About the article, i feel it is flowing incoherently and in an ill-informed manner. Less research has been put into the article. AFSPA is a focused topic and it’s not just all about Manipur.

    Cheers!

  6. Captivate

    abhi ek do saal pehle ki baat hai….jab militants Indian Army ke 3 jawaano ke sir kaat diye the tab desh ke har hisse se soldiers ko Jammu-Kashmir bheja ja raha tha. uss samay Saugor (M.P) se 2 sainiko ne train ke andar bahut bawaal machaya tha.

    Ek newly married couple ka reservation sleeper coach mein tha. 2 army ke jawaan jo highly boozed the wo uss compartment mein ghus gaye and newly married ladke ko bahut maara. ek jawaan uss ladki ko ghaseet ke apne compartment mein le jaane laga. Jo log beech bachaav karne aa rahe the army walo ne unko b maara.
    then the whole incident was told to MCO, Saugor Railway Station and the two army men were punished by court marshal

  7. NN

    Thank You Vishakha for writing an article on one of our many issues in Manipur. Hope you continue to do so in the coming months/years until peace prevails there. It’s a mess.

    As a young guy who grew up in the cities, going home was always a pain to think of. The zero nightlife where i risk my life going out after 6pm and the possibility of being shot at mistakenly or otherwise under a fake encounter if i have cash in my pocket. Even if that’s just Rs 3000!!

    Insurgency grew only to repulse the indian army. There’s over 40 such insurgency groups from zero when India got independence and these insurgency survives on taxing the poor people further and from any central/state sanctioned projects, sometimes even upto 40% of it. 3% to one group, 2% to another group… The Indian army does nothing to fight it either. They are trying to survive in the system through various means, illegal or otherwise, public suffering has become a norm in Manipur with no electricity, proper roads, water scarcity to begin with.

    People wait in line to an underground hand-pump to fetch water for several hours in many localities. Water is expensive if you have to buy compared to the cities. The tribal localities suffer even more. There’s hardly 10-15 hours of electricity in Imphal city. Sometimes none at all for several days. Forget the villages. The roads.. lets not even begin with it. If you drive out for a few hours within the Imphal city and your body/hands are still not shaking from the road bumps, i’ll personally give you a …whatever you want.

    The central government gives no f* about the people in Manipur. The same is with the Meitei people (non tribals) who controls the cash flow towards the tribals. There’s ZERO development in tribal areas. The roads connecting the tribal villages are a joke. They are footpaths but that’s the condition of most roads within the city too. Even the Tribal Department in Manipur has no tribals working saying tribal people lack education and capabilities. There’s no tribal professor in Manipur University except one that i know of. There’s a few tribal lecturers on temporary basis stating there’s no qualified people while the tribals exceed the number of PhD scholars passing out as compared to the Meitei people in MU.

    NOBODY gets a job in Manipur without bribing the officials conducting interviews with a minimum of Rs 5 lakhs for a Rs 15,000 job. Even the jobs for the top Manipur Public Civil Services. Although some say that they didn’t bribe the officials to get the MPSC jobs, it is a well known fact that the families take loans during these period of time. Only a handful tribals get through MPSC while the rest is taken up by the Meitei people. What’s hilarious is, there’s a higher number of tribals who gets through IAS. Co-incidence, every year?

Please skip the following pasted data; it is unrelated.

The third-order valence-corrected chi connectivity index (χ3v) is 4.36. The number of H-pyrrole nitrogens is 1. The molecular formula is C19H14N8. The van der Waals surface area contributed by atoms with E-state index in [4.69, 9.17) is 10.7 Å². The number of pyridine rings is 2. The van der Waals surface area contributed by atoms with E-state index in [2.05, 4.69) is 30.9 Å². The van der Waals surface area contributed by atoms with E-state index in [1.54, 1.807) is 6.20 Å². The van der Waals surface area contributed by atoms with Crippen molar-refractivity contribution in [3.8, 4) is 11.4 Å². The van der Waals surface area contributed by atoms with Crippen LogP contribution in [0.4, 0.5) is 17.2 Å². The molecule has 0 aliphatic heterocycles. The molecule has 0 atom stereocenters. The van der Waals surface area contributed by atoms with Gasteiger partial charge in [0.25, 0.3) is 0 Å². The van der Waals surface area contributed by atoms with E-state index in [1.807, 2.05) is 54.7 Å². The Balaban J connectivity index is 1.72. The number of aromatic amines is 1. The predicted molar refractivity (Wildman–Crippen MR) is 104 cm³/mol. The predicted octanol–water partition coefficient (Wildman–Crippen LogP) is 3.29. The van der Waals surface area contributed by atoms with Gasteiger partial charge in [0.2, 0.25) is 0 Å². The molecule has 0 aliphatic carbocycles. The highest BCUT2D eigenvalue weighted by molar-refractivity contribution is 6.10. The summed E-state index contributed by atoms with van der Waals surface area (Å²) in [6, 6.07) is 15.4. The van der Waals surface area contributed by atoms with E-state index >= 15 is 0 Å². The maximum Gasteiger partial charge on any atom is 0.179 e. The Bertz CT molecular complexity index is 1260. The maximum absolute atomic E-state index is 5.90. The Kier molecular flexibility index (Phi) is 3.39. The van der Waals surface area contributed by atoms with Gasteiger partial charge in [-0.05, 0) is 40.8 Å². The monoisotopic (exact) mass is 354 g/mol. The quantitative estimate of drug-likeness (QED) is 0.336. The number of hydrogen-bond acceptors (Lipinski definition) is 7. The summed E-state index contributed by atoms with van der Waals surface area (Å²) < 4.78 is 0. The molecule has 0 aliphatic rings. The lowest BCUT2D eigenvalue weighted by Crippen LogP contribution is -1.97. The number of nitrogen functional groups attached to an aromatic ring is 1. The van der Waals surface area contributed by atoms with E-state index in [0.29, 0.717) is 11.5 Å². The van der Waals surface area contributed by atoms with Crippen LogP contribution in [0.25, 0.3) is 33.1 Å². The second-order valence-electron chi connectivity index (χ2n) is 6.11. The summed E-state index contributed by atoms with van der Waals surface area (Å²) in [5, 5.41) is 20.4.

There’s just too many to begin with :/

    Irrespective of what communities we belong, tribal or non-tribal, Hindu/Muslim or Christian, everyone suffers in Manipur and the first step is to remove AFSPA. Insurgency will die its slow natural death with it and hopefully the rest will fall into place.

    PS: I’m sure you know but Thangjam Manorama is not a tribal lady. She’s a Meitei from the general category.

  8. Hardeep

    Very very painful. I personally find it very disturbing that those who have been entrusted with the responsibility of protecting the meek often start abusing them. This is not acceptable. How can we just read these stories and forget about them? This country will become a living hell if we do not start doing something about the increasing levels of crimes against women and children.
    THe manner in which our sisters from Manipur have had to protest shows the extent of their anguish. If we do not start to stand up and defend all women irrespective of their caste, religion, race, ethnicity, etc., we are a party to the crime and no better than the scumbags who abuse and rape women.

  9. Samyukta

    I am glad you are highlighting this issue especially after so many years…
    Just a point to note, Manorama was not a tribal woman but a woman from the Singh/Sharma community of Manipur…

    What I am trying to say is that the issue is not just about adivasi or tribal women and women in India in general especially where AFSPA is still prevelant.
    Also a small achievement (not a very big one), as a result of protest against Manorama’s rape and murder, the AFSPA was reversed from the Imphal valley in Manipur… But yes the other districts in Manipur are still under the act.

  10. Shweta

    These woman? Seriously! Indian Army must have really low standards.

    1. Pranya

      I don’t think you understand that rape is not about sexual attraction, but establishing power over a person and exploiting them.
      As for the fact that all you could make out from that article, you should be VERY, VERY ashamed of yourself. Very. Learn to shut the hell up if all you have to contribute to social issues is snidy, ignorant comments.

    2. Devinder

      I think your standard is as low as low it can get……you should be ashamed of your comments.

    3. Ritu

      seriously..??

    4. charlie

      very arrogant comment for both sides Shaweta I hope you are beautiful at least when you looking yourself in mirror